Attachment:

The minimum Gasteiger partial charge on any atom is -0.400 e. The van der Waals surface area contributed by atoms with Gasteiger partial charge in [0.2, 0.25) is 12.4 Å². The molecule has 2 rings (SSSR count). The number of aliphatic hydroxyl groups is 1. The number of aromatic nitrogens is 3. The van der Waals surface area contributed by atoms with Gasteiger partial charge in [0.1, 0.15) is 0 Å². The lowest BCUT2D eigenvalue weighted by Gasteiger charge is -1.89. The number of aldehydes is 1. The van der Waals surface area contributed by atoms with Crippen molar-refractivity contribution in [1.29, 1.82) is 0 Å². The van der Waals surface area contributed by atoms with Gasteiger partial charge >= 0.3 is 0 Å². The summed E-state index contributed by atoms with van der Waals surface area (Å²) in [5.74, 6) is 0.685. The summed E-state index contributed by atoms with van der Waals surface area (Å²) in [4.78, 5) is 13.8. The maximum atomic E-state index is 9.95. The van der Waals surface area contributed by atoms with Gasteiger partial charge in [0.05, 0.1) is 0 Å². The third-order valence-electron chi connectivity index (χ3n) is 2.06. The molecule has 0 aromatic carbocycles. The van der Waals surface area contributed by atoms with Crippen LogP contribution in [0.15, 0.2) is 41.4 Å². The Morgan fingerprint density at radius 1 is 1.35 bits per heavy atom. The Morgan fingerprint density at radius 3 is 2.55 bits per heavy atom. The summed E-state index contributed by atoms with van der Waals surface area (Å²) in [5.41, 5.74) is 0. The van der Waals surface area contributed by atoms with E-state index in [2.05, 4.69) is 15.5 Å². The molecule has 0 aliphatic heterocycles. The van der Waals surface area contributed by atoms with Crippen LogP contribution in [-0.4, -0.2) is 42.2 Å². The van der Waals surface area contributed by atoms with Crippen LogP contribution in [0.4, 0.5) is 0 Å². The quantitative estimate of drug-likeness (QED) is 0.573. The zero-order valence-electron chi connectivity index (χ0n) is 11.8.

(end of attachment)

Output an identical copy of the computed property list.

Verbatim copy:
The minimum Gasteiger partial charge on any atom is -0.400 e. The van der Waals surface area contributed by atoms with Gasteiger partial charge in [0.2, 0.25) is 12.4 Å². The molecule has 2 rings (SSSR count). The number of aliphatic hydroxyl groups is 1. The number of aromatic nitrogens is 3. The van der Waals surface area contributed by atoms with Gasteiger partial charge in [0.1, 0.15) is 0 Å². The lowest BCUT2D eigenvalue weighted by Gasteiger charge is -1.89. The number of aldehydes is 1. The van der Waals surface area contributed by atoms with Crippen molar-refractivity contribution in [1.29, 1.82) is 0 Å². The van der Waals surface area contributed by atoms with Gasteiger partial charge >= 0.3 is 0 Å². The summed E-state index contributed by atoms with van der Waals surface area (Å²) in [5.74, 6) is 0.685. The summed E-state index contributed by atoms with van der Waals surface area (Å²) in [4.78, 5) is 13.8. The maximum atomic E-state index is 9.95. The van der Waals surface area contributed by atoms with Gasteiger partial charge in [0.05, 0.1) is 0 Å². The third-order valence-electron chi connectivity index (χ3n) is 2.06. The molecule has 0 aromatic carbocycles. The van der Waals surface area contributed by atoms with Crippen LogP contribution in [0.15, 0.2) is 41.4 Å². The Morgan fingerprint density at radius 1 is 1.35 bits per heavy atom. The Morgan fingerprint density at radius 3 is 2.55 bits per heavy atom. The summed E-state index contributed by atoms with van der Waals surface area (Å²) in [5.41, 5.74) is 0. The van der Waals surface area contributed by atoms with E-state index in [2.05, 4.69) is 15.5 Å². The molecule has 0 aliphatic heterocycles. The van der Waals surface area contributed by atoms with Crippen LogP contribution in [-0.4, -0.2) is 42.2 Å². The van der Waals surface area contributed by atoms with Crippen LogP contribution in [0.4, 0.5) is 0 Å². The quantitative estimate of drug-likeness (QED) is 0.573. The zero-order valence-electron chi connectivity index (χ0n) is 11.8.